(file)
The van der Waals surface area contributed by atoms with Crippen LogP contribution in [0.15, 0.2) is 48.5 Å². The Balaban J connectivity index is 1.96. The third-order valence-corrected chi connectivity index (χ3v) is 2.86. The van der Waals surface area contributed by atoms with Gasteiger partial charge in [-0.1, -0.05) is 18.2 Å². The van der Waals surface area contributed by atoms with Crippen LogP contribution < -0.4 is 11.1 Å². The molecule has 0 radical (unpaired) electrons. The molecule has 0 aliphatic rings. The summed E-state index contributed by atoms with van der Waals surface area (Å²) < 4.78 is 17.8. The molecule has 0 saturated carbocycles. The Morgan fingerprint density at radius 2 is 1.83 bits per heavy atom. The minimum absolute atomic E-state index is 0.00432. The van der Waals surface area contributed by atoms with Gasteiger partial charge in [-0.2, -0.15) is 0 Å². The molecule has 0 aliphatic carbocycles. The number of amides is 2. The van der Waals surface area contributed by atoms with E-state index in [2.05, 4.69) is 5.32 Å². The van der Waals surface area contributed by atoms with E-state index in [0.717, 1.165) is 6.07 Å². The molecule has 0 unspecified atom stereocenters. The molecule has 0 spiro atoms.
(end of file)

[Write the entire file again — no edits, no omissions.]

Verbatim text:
The van der Waals surface area contributed by atoms with Crippen LogP contribution in [0.15, 0.2) is 48.5 Å². The Balaban J connectivity index is 1.96. The third-order valence-corrected chi connectivity index (χ3v) is 2.86. The van der Waals surface area contributed by atoms with Gasteiger partial charge in [-0.1, -0.05) is 18.2 Å². The van der Waals surface area contributed by atoms with Crippen LogP contribution < -0.4 is 11.1 Å². The molecule has 0 radical (unpaired) electrons. The molecule has 0 aliphatic rings. The summed E-state index contributed by atoms with van der Waals surface area (Å²) < 4.78 is 17.8. The molecule has 0 saturated carbocycles. The Morgan fingerprint density at radius 2 is 1.83 bits per heavy atom. The minimum absolute atomic E-state index is 0.00432. The van der Waals surface area contributed by atoms with Gasteiger partial charge in [-0.2, -0.15) is 0 Å². The molecule has 0 aliphatic carbocycles. The number of amides is 2. The van der Waals surface area contributed by atoms with E-state index in [2.05, 4.69) is 5.32 Å². The van der Waals surface area contributed by atoms with E-state index in [0.717, 1.165) is 6.07 Å². The molecule has 0 unspecified atom stereocenters. The molecule has 0 spiro atoms.